Were we just plain careless in not contacting the Hustons about our arrival in Asuncion? Not really though a phone connection was non-existent as was every other means of getting a word to or from them. But we had chatted with them once in the U.S.A., I believe, about dropping in on them. In any case we found the mission residence but none of the Huston family. We learned however that Ernie, the father was out on his motorcycle travelling somewhere doing missionary work. So we just walked in with our suitcases. Well, what else were we to do in a country like Paraguay over 50 years ago?
The four of us moved in lock, stock and barrel. But there was almost nothing to eat so Doris decided to bake something. She went through the cupboards and found everything she needed including the flour. But when she opened the container she found it full of weevils. A person might cook, with the weevils adding protein but Doris and the rest of us did not have a hankering for this kind of biscuits. Or was it cake? I suppose when anything was cooked, the weevils could be mistaken for a whole wheat mix. Doris was ready to throw it all out with my permission. Then Ernie arrived home. He said, “No, absolutely not. I bought that flour across in Argentina. It was both expensive and any case any flour a person might buy would have weevils.” The solution was to sieve them out before baking had begun. So the cooking went ahead.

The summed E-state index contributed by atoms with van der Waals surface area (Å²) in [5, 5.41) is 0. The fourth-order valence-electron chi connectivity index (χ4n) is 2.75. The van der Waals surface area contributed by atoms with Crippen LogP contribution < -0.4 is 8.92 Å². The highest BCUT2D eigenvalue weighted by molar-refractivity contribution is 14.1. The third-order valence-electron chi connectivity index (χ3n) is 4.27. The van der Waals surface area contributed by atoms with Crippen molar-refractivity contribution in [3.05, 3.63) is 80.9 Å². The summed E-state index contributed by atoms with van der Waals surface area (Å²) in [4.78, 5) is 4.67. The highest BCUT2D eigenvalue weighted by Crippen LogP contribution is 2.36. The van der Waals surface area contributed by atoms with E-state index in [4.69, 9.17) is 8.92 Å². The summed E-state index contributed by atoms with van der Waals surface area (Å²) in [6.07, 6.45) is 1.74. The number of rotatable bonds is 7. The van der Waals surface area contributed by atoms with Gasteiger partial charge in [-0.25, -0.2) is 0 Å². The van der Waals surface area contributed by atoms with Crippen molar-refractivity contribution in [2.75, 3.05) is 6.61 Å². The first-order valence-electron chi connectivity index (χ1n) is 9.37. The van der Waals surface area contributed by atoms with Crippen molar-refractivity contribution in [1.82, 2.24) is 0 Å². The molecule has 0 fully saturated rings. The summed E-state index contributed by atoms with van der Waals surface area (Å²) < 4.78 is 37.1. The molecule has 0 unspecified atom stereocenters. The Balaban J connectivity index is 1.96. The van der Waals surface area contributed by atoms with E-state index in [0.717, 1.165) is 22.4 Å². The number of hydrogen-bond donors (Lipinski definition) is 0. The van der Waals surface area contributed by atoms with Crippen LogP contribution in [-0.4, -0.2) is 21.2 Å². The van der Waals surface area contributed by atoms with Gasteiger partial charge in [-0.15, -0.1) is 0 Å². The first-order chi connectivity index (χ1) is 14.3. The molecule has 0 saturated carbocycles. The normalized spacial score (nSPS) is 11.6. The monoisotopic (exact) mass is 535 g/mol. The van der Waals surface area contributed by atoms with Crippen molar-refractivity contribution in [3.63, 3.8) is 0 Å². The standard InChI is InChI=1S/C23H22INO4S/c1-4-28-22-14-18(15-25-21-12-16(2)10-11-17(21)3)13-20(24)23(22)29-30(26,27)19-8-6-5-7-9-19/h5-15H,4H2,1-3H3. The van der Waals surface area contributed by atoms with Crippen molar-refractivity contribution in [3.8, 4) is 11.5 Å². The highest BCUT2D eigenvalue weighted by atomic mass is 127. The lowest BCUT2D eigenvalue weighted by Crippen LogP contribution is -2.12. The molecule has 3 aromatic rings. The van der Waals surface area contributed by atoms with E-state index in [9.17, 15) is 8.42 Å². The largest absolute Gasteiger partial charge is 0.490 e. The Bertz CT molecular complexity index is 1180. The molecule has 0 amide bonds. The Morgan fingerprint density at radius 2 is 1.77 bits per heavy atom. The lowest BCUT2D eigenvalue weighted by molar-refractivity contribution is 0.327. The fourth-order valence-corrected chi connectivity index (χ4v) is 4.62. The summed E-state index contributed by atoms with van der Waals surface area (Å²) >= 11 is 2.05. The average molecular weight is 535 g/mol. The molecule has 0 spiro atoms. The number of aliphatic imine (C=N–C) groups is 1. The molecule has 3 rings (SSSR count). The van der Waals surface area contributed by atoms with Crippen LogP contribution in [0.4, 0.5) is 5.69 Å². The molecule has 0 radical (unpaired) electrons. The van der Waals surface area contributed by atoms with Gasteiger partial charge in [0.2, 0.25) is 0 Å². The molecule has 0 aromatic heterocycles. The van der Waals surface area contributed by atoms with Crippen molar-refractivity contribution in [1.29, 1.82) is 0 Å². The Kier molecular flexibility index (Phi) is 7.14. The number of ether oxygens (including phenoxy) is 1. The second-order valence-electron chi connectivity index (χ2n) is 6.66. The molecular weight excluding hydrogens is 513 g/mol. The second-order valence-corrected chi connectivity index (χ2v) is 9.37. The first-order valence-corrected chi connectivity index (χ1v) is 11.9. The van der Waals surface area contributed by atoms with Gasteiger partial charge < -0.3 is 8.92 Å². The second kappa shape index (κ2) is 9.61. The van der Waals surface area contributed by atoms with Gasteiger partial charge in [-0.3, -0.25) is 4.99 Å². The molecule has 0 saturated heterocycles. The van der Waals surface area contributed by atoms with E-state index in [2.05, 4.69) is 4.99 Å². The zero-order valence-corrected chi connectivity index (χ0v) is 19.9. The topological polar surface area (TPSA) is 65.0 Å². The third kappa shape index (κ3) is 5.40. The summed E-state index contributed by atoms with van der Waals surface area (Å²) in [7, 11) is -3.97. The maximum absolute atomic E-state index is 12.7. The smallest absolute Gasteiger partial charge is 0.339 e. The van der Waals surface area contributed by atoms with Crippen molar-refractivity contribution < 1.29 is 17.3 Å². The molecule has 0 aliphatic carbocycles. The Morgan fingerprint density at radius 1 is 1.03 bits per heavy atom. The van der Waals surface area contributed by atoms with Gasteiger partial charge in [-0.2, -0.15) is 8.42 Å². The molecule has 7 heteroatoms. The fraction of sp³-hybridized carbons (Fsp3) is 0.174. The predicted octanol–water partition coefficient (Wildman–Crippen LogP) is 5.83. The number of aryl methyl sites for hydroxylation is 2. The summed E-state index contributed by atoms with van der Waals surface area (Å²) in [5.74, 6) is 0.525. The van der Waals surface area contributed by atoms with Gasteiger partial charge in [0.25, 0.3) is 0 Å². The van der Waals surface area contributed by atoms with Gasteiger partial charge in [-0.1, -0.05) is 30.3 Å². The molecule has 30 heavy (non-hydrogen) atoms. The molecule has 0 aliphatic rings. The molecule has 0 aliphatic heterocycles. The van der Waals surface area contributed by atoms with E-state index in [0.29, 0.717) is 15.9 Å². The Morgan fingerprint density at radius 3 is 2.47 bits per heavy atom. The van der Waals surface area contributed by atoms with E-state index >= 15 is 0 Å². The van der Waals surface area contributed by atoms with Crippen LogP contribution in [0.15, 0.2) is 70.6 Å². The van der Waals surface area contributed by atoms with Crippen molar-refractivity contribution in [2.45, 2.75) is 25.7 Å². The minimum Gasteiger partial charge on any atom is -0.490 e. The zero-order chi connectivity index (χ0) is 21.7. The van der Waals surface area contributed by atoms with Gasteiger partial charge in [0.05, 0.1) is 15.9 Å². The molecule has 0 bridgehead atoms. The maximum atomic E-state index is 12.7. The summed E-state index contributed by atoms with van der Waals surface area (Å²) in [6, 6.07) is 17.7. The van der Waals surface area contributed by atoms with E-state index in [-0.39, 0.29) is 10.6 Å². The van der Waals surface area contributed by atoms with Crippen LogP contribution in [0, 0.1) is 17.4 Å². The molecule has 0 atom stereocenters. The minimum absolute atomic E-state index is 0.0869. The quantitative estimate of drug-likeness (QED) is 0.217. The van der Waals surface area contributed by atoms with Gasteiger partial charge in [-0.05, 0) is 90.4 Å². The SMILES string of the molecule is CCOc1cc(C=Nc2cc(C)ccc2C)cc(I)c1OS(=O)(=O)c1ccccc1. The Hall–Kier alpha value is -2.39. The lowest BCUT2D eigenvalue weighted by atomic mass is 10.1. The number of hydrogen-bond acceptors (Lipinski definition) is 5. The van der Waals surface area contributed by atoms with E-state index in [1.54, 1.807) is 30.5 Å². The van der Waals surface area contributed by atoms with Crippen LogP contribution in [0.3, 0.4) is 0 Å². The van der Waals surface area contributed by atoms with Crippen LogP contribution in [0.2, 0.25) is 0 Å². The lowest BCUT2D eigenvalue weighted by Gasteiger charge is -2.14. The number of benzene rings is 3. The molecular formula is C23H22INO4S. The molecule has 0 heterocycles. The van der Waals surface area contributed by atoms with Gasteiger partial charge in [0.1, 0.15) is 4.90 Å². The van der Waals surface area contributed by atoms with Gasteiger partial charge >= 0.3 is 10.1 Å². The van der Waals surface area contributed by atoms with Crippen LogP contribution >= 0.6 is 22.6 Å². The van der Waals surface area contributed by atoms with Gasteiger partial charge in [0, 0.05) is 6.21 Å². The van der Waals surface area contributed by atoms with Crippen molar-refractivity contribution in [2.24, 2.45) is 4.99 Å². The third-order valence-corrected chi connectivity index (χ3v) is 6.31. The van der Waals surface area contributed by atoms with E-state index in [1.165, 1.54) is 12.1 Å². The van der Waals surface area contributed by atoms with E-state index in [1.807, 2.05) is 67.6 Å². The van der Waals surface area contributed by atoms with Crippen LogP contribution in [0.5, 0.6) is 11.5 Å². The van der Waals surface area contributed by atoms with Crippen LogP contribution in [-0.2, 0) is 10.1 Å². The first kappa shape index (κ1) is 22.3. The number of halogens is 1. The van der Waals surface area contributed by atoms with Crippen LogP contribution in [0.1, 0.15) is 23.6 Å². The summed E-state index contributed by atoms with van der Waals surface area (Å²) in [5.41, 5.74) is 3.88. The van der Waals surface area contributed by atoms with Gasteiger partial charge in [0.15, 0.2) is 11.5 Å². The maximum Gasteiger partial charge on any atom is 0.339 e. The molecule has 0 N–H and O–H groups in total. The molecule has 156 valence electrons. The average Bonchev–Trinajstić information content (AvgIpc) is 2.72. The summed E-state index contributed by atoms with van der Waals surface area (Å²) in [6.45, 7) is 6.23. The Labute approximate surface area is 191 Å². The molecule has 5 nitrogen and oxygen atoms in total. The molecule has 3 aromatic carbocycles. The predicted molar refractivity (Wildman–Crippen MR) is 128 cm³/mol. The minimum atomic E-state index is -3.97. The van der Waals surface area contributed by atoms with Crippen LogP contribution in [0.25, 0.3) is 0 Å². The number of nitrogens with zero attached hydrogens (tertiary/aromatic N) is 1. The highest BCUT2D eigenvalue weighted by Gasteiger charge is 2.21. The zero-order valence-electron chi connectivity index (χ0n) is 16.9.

While there Ernie took the four of us across the river to visit an Indian village in Argentina. I don’t recall much about our time there except that when we got out our cameras the ladies began to pull off their blouses. Ernie quickly explained that we did not want pictures of them semi-naked and we would not pay to take such pictures. We did get pictures of the chief in his gorgeous dress up, one where he holds a huge anaconda snake around his neck. Vernon is included in the photo standing close to the chief but not too excited about that adventure.
There was so much we learned about Paraguay on that trip. Most educated people there speak Spanish but the language of the ordinary person in the street is Guarani. This language has captured the hearts of the people and comes from the Indian Guarani people. We also met a professor at the University of Asuncion, a Dr. DeCoud la Rossa who was well known for his then recent translation of the New Testament into the Guarani language.
We also met a Rev. Minoru Tsukamoto who worked among his people, the Japanese immigrants in the country. He was small of stature, a humble hard working man with a mission to help his impoverished people who were trying to settle in an inhospitable land. He and his family were so poor I wondered how it was possible they did not starve. There is no one I will ever respect more than Minoru, his wife and children. He told us stories of the Mennonites who left Europe to find a new life there but discovered instead their non-combatant stance made them victims to any Paraguayan with a penchant for evil. Policing in the remote interior did not exist. Minoru told of men breaking into Mennonite homes, raping the women and robbing them of anything they wished. All this while the men would do nothing more than kneel in prayer. Draw your own conclusions but I say in this case religion had gone awry.
Much of the rest of our time there has faded from the synapse of memory. I do know this that we did not return by bus, not wishing of course to spend days on the road because of a possible prolonged rain. My assumption—correct me if you have any details I have forgotten—but I assume we flew home on a direct flight from Asuncion to Sao Paulo.